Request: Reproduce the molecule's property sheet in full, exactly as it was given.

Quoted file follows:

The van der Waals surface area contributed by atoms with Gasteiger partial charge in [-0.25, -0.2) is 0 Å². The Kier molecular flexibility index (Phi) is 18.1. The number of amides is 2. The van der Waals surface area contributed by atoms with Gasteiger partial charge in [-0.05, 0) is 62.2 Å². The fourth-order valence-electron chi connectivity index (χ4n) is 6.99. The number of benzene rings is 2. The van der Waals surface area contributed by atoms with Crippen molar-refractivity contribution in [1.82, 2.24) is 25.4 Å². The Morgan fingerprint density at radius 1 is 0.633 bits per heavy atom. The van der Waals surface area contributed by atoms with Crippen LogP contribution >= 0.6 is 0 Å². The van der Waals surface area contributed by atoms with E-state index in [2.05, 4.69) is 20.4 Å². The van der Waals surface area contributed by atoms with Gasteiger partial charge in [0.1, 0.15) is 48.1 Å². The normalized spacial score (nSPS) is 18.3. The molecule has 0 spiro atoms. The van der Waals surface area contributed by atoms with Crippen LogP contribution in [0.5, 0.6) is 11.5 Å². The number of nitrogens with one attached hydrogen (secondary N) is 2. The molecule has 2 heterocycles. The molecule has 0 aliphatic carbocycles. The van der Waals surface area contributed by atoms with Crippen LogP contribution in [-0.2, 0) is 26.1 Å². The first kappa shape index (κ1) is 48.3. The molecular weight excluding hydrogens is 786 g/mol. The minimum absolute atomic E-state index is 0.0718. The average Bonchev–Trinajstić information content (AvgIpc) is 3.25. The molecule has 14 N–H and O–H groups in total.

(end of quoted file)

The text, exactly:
The van der Waals surface area contributed by atoms with Gasteiger partial charge in [-0.25, -0.2) is 0 Å². The Kier molecular flexibility index (Phi) is 18.1. The number of amides is 2. The van der Waals surface area contributed by atoms with Gasteiger partial charge in [-0.05, 0) is 62.2 Å². The fourth-order valence-electron chi connectivity index (χ4n) is 6.99. The number of benzene rings is 2. The van der Waals surface area contributed by atoms with Crippen molar-refractivity contribution in [1.82, 2.24) is 25.4 Å². The Morgan fingerprint density at radius 1 is 0.633 bits per heavy atom. The van der Waals surface area contributed by atoms with Crippen LogP contribution >= 0.6 is 0 Å². The van der Waals surface area contributed by atoms with E-state index in [2.05, 4.69) is 20.4 Å². The van der Waals surface area contributed by atoms with Gasteiger partial charge in [0.1, 0.15) is 48.1 Å². The normalized spacial score (nSPS) is 18.3. The molecule has 0 spiro atoms. The van der Waals surface area contributed by atoms with Crippen LogP contribution in [0.5, 0.6) is 11.5 Å². The number of nitrogens with one attached hydrogen (secondary N) is 2. The molecule has 2 heterocycles. The molecule has 0 aliphatic carbocycles. The van der Waals surface area contributed by atoms with Crippen LogP contribution in [-0.2, 0) is 26.1 Å². The first kappa shape index (κ1) is 48.3. The molecular weight excluding hydrogens is 786 g/mol. The minimum absolute atomic E-state index is 0.0718. The average Bonchev–Trinajstić information content (AvgIpc) is 3.25. The molecule has 14 N–H and O–H groups in total.